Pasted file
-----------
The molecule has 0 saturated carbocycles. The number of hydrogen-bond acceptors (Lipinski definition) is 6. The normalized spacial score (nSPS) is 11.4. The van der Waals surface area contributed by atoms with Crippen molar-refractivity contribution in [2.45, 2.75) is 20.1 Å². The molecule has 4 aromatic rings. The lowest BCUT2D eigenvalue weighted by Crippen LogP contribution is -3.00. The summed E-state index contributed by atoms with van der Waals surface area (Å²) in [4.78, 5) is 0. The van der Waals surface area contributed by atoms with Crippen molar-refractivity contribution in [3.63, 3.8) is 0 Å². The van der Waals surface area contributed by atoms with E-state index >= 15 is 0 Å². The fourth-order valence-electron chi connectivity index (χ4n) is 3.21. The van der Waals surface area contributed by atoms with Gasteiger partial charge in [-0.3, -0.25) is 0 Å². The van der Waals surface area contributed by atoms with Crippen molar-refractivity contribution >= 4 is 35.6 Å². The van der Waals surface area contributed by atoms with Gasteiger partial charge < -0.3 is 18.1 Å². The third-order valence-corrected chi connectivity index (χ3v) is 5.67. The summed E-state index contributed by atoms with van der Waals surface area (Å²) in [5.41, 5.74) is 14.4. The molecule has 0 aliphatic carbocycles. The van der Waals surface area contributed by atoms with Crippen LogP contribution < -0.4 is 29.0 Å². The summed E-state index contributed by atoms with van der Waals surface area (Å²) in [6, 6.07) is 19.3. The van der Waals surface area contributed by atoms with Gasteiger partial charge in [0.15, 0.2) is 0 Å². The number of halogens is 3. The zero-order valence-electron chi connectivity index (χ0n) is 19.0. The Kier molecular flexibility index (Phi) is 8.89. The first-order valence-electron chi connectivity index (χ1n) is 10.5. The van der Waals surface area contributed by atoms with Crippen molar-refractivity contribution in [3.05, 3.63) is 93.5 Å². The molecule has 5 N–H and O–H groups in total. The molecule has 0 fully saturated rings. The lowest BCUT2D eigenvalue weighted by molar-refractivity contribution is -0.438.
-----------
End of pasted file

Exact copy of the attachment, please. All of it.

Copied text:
The molecule has 0 saturated carbocycles. The number of hydrogen-bond acceptors (Lipinski definition) is 6. The normalized spacial score (nSPS) is 11.4. The van der Waals surface area contributed by atoms with Crippen molar-refractivity contribution in [2.45, 2.75) is 20.1 Å². The molecule has 4 aromatic rings. The lowest BCUT2D eigenvalue weighted by Crippen LogP contribution is -3.00. The summed E-state index contributed by atoms with van der Waals surface area (Å²) in [4.78, 5) is 0. The van der Waals surface area contributed by atoms with Crippen molar-refractivity contribution in [3.63, 3.8) is 0 Å². The van der Waals surface area contributed by atoms with E-state index >= 15 is 0 Å². The fourth-order valence-electron chi connectivity index (χ4n) is 3.21. The van der Waals surface area contributed by atoms with Gasteiger partial charge in [-0.3, -0.25) is 0 Å². The van der Waals surface area contributed by atoms with Crippen molar-refractivity contribution >= 4 is 35.6 Å². The van der Waals surface area contributed by atoms with Gasteiger partial charge < -0.3 is 18.1 Å². The third-order valence-corrected chi connectivity index (χ3v) is 5.67. The summed E-state index contributed by atoms with van der Waals surface area (Å²) in [5.41, 5.74) is 14.4. The molecule has 0 aliphatic carbocycles. The van der Waals surface area contributed by atoms with Crippen LogP contribution < -0.4 is 29.0 Å². The summed E-state index contributed by atoms with van der Waals surface area (Å²) in [6, 6.07) is 19.3. The van der Waals surface area contributed by atoms with Gasteiger partial charge in [0.15, 0.2) is 0 Å². The number of halogens is 3. The zero-order valence-electron chi connectivity index (χ0n) is 19.0. The Kier molecular flexibility index (Phi) is 8.89. The first-order valence-electron chi connectivity index (χ1n) is 10.5. The van der Waals surface area contributed by atoms with Crippen molar-refractivity contribution in [3.05, 3.63) is 93.5 Å². The molecule has 5 N–H and O–H groups in total. The molecule has 0 fully saturated rings. The lowest BCUT2D eigenvalue weighted by molar-refractivity contribution is -0.438.